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"Don't Pity Us, Party With Us": A Blind Young Londoner's Plea

26/02/2015 12:40 GMT | Updated 27/04/2015 10:59 BST

I wish I could have taken a photograph of my tube carriage this morning, but that would have required me to actually have enough room to manoeuvre.

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Despite getting on at the first station, I managed to find myself crushed between an increasingly agitated businessman and a tween playing her music too loud. My position was the consequence of missed-placed kindness; I had wrongly identified a woman as pregnant at an earlier stop and offered her my seat. Rookie error.

As people continued to cram themselves in to the non-existent space, and my capacity to breathe lessened (both due to a lack of air and multiple elbows to the rib cage), I cursed my suburban dwellings and wished I had a shorter journey. I convinced myself that I was the guardian of 'the worst possible commute.'

Upon arriving at my office, it didn't take long to be reminded of how ridiculous that clause is. See I am currently working on a feature about a young Londoner, not dissimilar in age to myself, that has gradually been losing her sight since the age of four. Born with a condition called Chronic Uveitis, at the age of just 20, she is now completely blind in her right eye and has had to endure a string of operations to retain some sight in her left.

I recall our discussion, just yesterday, about her commute to work and my self-pity instantly waned. Like me, Joy has to suffer packed carriages and train delays. Unlike me, she does not have the privilege of being able to see her fellow commuters or even easily identify stations.

"Out of my left eye, I can only see large objects, colours and shapes," she told me, "I can see people's faces, but not their features. I wouldn't recognise someone I knew if they were walking down the street."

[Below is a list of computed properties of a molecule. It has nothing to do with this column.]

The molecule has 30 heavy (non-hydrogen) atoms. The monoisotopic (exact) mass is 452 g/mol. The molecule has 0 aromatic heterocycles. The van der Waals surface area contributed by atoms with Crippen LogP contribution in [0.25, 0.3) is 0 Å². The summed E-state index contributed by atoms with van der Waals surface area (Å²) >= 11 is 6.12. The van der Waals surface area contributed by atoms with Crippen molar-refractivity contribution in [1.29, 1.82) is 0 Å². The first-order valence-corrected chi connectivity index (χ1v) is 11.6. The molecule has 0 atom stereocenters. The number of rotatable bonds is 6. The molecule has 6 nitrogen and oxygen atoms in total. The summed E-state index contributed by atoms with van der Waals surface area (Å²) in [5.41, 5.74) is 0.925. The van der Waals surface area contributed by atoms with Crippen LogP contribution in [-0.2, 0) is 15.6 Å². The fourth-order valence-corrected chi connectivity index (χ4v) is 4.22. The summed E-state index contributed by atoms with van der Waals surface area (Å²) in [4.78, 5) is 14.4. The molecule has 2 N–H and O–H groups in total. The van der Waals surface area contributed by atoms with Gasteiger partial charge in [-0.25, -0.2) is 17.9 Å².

However, Joy is not a person that engages in self-pity. In fact, she is full of praise for the London transport system, notably Transport for London's turn-up-and-go system,

"I think London is a really good city to grow up in if you are a person with a visual impairment. If I need to go to Victoria, for example, I just turn up to a station, find a member of staff and let them know my desired destination. That member of staff will take me to the platform, get me on my train, and then call up Victoria station and make sure that someone is there to assist me."

This positive, can-do attitude, is one that Joy extends to all areas of her life. Her aim is to live a life without limits, and having lived independently for over a year and a half, something very few of her peers can claim, she is very much achieving it.

Despite all of this, Joy is quick to shy away from any suggestion that she is inspirational,

"I think it's really interesting when people say that I'm inspirational, I literally get it all the time. I understand where people are coming from, but I think that we need to really think about this, because I want to be an inspiration for doing something. You know, people who are blind are not amazing purely because they are blind. I think they should be amazing because they have done something."

Wanting neither to be pitied or seen as an inspiration, Joy explains to me that her primary desire is to live a life comparable to that of any young person growing up in London. After all, she explains,

"Being blind isn't all bad, it means I always look like Beyoncé!"

Joy's Revolution is a campaign launched by Joy in conjunction with the Royal London Society for Blind people (RLSB). To find out more about the organisation, or the campaign, visit: www.rlsb.org.uk/joy